Just like an addict, the first thing I would do each morning was add new songs to my download queue, and at night, I was often awoken by the sudden, irrepressible urge to mainline more music into my system. The ability to download my favorite artists from the Ninja Tune catalog, the Jimi Hendrix Blues album and every other song and album I could think of. However, every junkie faces a reckoning sooner or later.
During the winter break of 1999, stories started to circulate in that Dr. Dre and Metallica (whom I called Metalliscum), were taking action against their fans and threatening lawsuits against anyone who had used Napster to download any of their music. Around this time, Dr. Dre’s The Chronic 2001 was released, and when I returned from ringing in the new millennium, I too had an email from Dr. Dre warning me I might be sued for downloading it. While I was quick to delete any tracks by the humble and unassuming Dr., I was hardly off music downloading.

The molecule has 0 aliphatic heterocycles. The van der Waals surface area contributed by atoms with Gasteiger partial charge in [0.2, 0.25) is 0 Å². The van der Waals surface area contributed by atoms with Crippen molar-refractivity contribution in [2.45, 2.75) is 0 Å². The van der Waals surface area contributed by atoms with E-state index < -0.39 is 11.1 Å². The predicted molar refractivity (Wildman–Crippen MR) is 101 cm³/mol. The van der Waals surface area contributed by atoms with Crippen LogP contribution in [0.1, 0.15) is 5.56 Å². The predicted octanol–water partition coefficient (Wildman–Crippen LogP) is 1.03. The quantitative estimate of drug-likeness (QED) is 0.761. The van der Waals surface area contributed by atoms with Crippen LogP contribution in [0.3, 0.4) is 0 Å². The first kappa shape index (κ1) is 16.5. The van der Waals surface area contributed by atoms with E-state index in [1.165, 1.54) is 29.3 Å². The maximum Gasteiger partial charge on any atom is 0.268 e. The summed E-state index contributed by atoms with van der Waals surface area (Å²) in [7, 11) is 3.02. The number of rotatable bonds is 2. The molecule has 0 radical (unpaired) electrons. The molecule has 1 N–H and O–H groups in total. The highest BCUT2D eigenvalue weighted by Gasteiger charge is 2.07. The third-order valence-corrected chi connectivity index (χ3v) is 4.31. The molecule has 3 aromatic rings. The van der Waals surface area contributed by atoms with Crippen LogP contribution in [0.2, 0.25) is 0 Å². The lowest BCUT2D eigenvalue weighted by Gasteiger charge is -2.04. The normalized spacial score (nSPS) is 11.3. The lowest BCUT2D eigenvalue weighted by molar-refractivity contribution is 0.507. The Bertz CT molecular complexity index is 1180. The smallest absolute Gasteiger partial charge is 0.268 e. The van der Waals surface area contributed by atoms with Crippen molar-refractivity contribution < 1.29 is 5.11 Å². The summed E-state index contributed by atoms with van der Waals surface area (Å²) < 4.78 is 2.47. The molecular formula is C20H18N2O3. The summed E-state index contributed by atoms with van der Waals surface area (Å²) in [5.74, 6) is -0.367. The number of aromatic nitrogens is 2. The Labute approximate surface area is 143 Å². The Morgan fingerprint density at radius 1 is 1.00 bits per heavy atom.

While Napster was eventually shut down, reincarnated and doomed to languish as a paid service due to a lack of interest. Without Napster, I was chasing the dragon again, and I was willing to experiment with all sorts of torrent clients, such as Gnutella, Kazaa and anything else to feed the urge. However, just like the war on drugs, the war on music downloads has been an evolving cat and mouse game, with new technologies arising only to be crushed by the calloused, unforgiving hand of copyright law.